What Is Legal Advocacy?

elder care lawPlanning ahead for all stages of life include understanding legal terminology. I will break down some of the more important terms.

Why Is Estate Planning Important?

  • Provides for person health care and affairs/assets in case of incapacitation
  • Leaves a legacy for property and memories for loved ones and special causes
  • Manages and reduces taxes (state and federal) for maximal asset transfer to heirs and benficiaries

ElderCompass highly recommends meeting with an attorney versed in elder law to plan a will and trust. Establishing wishes regarding end of life, finances, and property distribution may provide peace of mind, and family-advocates clear direction.

As you read further, these terms are all used when planning your legal documents. Become familiar with these basic terms to make your experience with legal professionals more efficient and less stressful.

Advance Directive:

Statement made by an individual, usually in a written document, concerning medical treatments to be provided and decision –maker to be appointed of the patient becomes incapacitated or terminally-ill.

Durable Power of Attorney for Healthcare (Proxy Statement):

Legal document prepared by an individual authorizing a family member or friend to make health care decisions on their behalf in case of incompetence.

Do Not Resuscitate Order (DNR):

Physician order, inserted into an individual’s patient records and wishes documentation that Cardiopulmonary Resuscitation (CPR) shall not be used as a lifesaving procedure.

Cardiopulmonary Resuscitation (CPR):

Emergency treatment that compresses the heart and forces air into the recipient’s lungs. This process is used when the heart  or breathing stops.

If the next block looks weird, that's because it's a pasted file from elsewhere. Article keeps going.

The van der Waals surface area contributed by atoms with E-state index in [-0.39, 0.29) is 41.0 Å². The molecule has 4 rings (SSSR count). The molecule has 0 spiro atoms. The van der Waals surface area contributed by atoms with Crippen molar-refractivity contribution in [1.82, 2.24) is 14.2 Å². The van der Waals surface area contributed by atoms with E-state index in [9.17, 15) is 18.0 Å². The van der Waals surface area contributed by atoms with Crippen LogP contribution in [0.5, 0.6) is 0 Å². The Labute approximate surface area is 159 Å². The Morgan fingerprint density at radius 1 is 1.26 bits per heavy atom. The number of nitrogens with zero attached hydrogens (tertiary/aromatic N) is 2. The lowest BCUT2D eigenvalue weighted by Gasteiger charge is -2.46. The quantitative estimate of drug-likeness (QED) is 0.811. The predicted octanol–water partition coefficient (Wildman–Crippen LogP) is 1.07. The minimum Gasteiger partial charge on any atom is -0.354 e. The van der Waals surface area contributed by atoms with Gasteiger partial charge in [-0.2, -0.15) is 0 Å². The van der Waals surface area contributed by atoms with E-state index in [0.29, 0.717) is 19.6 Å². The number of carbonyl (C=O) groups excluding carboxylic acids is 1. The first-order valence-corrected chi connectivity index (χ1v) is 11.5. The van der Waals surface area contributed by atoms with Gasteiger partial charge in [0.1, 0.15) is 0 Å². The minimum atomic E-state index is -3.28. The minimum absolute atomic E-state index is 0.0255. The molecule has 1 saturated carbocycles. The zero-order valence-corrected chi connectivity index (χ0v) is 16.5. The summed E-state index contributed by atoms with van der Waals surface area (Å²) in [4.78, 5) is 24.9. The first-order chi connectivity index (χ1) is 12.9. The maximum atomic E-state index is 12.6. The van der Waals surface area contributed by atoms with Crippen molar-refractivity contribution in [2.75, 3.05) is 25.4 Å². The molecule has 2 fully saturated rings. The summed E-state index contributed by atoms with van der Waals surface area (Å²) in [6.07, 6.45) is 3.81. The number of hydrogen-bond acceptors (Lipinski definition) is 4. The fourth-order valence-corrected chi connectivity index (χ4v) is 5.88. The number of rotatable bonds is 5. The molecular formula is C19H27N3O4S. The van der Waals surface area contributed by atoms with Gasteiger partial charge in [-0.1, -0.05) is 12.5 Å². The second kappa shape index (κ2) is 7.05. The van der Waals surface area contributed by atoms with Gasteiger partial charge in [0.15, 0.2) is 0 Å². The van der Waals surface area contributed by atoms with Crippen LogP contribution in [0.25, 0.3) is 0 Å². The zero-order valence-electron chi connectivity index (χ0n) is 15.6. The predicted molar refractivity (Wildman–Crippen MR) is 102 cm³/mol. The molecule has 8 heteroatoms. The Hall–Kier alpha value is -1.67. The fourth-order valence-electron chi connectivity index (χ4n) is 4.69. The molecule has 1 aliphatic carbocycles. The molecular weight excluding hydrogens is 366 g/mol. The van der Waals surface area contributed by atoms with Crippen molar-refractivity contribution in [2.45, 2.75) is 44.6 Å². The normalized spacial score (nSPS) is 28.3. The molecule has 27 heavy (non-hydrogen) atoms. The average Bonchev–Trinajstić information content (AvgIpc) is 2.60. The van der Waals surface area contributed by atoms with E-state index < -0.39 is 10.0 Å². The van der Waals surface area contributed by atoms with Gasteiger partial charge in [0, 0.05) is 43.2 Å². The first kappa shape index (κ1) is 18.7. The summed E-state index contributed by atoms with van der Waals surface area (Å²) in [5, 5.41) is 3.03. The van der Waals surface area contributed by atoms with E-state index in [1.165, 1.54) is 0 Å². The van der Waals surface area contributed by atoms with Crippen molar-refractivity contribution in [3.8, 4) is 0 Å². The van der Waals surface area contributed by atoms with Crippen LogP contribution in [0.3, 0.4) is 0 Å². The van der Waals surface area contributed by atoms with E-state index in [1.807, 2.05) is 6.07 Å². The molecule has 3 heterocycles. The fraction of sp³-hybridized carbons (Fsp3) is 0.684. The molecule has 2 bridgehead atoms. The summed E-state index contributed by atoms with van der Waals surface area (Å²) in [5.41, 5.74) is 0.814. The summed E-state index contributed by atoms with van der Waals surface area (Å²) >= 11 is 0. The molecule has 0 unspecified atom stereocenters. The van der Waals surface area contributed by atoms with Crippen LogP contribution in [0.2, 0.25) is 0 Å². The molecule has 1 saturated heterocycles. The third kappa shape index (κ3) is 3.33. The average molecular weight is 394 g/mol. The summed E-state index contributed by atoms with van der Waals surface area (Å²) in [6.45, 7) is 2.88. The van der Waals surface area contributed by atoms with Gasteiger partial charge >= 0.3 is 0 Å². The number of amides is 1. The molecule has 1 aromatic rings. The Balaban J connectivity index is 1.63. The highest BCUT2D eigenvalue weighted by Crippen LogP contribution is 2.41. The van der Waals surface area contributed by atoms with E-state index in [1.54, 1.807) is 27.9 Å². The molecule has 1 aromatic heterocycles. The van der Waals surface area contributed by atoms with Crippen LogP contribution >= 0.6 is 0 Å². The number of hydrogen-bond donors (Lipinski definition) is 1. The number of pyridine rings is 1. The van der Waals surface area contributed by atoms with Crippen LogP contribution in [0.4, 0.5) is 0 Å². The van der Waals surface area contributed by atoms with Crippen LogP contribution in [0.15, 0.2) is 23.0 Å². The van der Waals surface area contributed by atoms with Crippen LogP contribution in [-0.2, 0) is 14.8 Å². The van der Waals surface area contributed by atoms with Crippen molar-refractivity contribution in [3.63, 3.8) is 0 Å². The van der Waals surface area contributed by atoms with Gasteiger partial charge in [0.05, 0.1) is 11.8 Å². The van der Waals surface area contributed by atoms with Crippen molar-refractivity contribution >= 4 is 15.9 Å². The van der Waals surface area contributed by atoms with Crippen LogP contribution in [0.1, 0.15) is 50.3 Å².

Competence:

In the context of healthcare, ability of a patient or individual to make independent decisions about health or medical treatments.

Conservator (Guardian of Assets):

Person appointed by the court to manage financial or legal affairs of an incapacitated individual.

Extraordinary Medical Measures:

Medical treatment that would not provide a distinct benefit, would serve  a patient’s best interest, or would be considered unreasonable in improving or saving a person’s life.

Guardian:

Court-appointed fiduciary responsible for a minor or incompetent person.

Informed Consent:

Legal condition whereby a person can be said to have agreed or given consent to allow something to happen based on full appreciation and understanding of the facts and implication of the action.

Marital Trust:

Trust that mandates the income of the trust be paid to the surviving spouse.

Power of Attorney:

Written document executed by one person who authorizes another person to act on his or her behalf.

Probate:

Legal process of administering and distributing an estate after death.

Trust:

Fiduciary arrangement set up by a grantor whereby property is held and managed for a named beneficiary by a third party, known as a trustee.

Trustee:

Person or organization holds legal title to property held in a trust. The Trustee holds and manages the property for the benefit of the trust beneficiary or beneficiaries.

Will:

Legal document that specifies how a person wishes to distribute probate property and provides other instructions in the event of death.

Conclusion:

Planning ahead is a favor to both seniors themselves and family/advocates.  End-of-life documentation can provide relief to those left behind. Keep legal documents in a safe place and ensure appropriate family members and advocates have copies and key contact information.